You’re on it. Your friends are on it. Your uncle’s on it. Your little brother’s on it. Your grandma’s on it.
It’s safe to say that Facebook (NASDAQ:FB), the social networking site once purposed for college students trying to get to know each other, has officially expanded its target audience, and the company’s latest report reveals just how many friends it now has. The popular social media tool now services more than 128 million users who log into the site’s Web version every day, accounting for more than 40 percent of all Americans.
Mashable reports that Facebook released its U.S. user metrics Tuesday and moved away from its tradition of reporting monthly user data, instead unveiling daily user data. The social network believes that this analysis paints a clearer picture of what type of audience Facebook caters to, and as the company continues to increase the monetization of its site, those figures are above all relevant for interested advertisers, especially those who will take advantage of the video ads to be launched on the site sometime in the near future.
Facebook is an especially good option for marketers trying to get their word out, as they know exactly what site their targeted consumer base is spending a majority of its time on, and they are willing to shell out the necessary cash to ensure their 15-second, TV-style ad gets watched.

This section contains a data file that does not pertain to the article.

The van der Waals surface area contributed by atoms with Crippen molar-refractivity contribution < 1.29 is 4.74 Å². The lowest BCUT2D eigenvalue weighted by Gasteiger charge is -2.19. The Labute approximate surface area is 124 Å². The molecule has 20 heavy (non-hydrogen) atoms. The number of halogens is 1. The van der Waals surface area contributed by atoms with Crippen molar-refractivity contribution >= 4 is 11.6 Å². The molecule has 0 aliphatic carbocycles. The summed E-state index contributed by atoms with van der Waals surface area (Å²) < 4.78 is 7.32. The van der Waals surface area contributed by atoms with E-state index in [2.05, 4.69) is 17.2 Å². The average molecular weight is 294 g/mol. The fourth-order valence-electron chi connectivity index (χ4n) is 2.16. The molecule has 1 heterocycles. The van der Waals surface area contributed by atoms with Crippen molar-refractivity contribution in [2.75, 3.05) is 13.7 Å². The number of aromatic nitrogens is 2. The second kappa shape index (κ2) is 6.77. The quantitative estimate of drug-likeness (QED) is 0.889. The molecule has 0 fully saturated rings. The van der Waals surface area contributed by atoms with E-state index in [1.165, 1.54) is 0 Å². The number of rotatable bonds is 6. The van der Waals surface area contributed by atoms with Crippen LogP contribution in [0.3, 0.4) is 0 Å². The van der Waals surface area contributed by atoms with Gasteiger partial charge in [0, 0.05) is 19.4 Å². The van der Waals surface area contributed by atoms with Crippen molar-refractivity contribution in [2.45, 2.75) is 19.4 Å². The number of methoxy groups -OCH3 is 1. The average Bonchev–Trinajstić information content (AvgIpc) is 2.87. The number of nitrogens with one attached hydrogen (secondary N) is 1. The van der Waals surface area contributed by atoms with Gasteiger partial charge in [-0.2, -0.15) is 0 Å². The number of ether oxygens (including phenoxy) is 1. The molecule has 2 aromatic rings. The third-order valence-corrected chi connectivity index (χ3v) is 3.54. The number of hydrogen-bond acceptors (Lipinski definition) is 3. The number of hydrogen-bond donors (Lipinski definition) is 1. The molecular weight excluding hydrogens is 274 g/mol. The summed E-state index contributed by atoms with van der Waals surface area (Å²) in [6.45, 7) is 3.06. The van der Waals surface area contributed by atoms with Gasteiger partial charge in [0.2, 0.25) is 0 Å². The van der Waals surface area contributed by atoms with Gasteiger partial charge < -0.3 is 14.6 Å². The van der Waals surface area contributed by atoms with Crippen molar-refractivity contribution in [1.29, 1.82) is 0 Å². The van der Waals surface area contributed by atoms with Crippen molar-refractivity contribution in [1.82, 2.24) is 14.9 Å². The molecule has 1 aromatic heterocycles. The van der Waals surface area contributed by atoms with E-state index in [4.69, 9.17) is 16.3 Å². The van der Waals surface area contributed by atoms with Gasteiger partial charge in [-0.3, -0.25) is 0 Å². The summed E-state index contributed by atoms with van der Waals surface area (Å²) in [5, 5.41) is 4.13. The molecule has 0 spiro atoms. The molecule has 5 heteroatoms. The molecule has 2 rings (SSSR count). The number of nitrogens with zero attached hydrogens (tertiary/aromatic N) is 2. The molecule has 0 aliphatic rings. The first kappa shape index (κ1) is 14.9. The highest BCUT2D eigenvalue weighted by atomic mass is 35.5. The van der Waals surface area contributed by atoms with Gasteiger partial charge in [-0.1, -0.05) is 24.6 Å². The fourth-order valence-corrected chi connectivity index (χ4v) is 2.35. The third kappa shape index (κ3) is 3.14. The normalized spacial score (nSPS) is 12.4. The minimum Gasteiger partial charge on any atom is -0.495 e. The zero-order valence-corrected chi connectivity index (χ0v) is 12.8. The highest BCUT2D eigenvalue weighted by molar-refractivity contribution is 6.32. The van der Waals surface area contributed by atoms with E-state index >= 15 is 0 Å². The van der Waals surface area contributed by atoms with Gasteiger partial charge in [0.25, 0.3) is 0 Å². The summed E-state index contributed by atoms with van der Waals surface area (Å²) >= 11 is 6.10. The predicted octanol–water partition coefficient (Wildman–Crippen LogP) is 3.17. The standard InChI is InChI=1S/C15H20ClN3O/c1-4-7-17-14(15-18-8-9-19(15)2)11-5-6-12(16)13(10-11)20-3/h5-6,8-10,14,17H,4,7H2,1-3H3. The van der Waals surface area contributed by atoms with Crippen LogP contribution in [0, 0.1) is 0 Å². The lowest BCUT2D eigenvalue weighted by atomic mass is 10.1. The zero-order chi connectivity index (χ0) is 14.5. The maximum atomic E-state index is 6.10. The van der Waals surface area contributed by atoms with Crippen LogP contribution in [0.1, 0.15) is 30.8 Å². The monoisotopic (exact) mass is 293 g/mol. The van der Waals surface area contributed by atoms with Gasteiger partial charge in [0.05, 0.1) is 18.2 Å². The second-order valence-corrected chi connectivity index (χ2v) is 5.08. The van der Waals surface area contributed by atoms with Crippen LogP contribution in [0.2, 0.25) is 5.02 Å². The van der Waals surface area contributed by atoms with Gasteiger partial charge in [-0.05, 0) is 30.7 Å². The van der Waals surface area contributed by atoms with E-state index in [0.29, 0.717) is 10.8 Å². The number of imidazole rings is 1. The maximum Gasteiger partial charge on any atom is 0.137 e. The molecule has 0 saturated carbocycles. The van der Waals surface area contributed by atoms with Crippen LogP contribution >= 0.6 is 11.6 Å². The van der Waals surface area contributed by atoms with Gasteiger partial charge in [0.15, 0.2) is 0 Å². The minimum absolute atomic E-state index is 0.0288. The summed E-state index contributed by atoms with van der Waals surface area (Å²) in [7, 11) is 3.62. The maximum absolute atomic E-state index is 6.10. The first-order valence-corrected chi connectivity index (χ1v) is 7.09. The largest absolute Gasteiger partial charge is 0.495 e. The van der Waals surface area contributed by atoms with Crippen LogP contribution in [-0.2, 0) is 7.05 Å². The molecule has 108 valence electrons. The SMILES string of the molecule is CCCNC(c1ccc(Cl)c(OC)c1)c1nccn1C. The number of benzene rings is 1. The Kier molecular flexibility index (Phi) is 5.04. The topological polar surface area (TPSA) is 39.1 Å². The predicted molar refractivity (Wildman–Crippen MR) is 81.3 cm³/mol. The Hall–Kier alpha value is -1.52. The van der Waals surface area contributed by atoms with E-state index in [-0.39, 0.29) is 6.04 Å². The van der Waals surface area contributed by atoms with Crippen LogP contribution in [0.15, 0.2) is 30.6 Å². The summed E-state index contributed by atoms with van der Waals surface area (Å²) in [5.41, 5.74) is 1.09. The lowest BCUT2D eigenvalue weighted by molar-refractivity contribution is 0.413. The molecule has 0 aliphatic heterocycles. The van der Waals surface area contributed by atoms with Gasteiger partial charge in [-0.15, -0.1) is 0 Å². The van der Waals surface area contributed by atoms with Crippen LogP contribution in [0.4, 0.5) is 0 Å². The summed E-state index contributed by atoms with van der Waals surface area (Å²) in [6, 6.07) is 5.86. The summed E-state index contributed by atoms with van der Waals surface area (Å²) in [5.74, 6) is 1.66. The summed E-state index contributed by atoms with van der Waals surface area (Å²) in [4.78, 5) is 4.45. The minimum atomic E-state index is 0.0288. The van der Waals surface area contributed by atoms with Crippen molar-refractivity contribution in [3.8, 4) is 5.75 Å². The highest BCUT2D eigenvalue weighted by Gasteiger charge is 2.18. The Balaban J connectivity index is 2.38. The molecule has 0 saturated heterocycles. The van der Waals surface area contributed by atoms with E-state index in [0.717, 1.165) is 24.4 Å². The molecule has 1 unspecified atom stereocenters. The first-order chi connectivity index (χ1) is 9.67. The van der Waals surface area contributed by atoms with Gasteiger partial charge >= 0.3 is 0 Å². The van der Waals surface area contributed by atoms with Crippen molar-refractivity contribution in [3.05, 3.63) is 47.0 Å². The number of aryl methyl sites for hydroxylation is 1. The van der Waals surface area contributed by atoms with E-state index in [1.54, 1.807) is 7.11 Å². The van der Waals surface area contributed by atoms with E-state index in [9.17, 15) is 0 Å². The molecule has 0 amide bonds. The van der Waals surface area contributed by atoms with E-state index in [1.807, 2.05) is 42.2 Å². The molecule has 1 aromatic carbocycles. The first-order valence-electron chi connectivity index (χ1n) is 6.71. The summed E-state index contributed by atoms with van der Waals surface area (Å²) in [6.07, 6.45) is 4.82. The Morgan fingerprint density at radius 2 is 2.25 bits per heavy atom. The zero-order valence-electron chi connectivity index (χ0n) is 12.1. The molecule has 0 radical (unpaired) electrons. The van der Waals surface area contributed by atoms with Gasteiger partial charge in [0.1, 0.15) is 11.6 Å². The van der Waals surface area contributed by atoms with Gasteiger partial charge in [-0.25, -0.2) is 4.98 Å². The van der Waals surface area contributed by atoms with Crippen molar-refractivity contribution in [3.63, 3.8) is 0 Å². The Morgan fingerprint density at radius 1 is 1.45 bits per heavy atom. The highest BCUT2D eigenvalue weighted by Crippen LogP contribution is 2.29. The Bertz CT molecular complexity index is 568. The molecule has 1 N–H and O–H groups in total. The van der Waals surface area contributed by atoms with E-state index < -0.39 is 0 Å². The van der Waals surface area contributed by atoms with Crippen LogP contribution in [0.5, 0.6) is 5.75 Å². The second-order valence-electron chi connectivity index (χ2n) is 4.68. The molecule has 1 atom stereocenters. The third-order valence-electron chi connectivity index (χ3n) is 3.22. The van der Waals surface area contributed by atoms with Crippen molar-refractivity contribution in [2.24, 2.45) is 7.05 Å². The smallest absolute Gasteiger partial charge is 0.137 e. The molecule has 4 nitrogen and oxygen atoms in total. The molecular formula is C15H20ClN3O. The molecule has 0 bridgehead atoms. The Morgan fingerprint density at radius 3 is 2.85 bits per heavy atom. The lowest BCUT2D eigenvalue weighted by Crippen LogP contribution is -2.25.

According to Bloomberg, starting later this year, Facebook will offer advertisers the opportunity to secure 15-second slots featured on users’ news feeds for anything from $1 million to $2.5 million per day. And though the price tag may seem high, the face time on Facebook is undoubtedly worth it to advertisers, considering the amount of time the social network’s 128 million users spend on the site every day.
Facebook’s latest metrics reveal that although Facebook’s mobile sector still lags behind that on the Web, it still registers 101 million users daily, accounting for 33 percent of Americans. Mobile ad space is therefore a lucrative revenue base for Facebook. Beating analyst expectations, the company’s earnings report last month revealed it scored more than $650 million for mobile ads alone and $1.6 million in total ad revenue.
Although television undoubtedly still reigns supreme in the world of advertising, marketing companies are catching on to the fact that both young and old TV viewers are no longer dedicating their full attention to their favorite television shows — rather, they’re multitasking with TV and social media, especially Facebook. And as the social network’s user numbers continue to rise, more advertisers will likely flock to the base.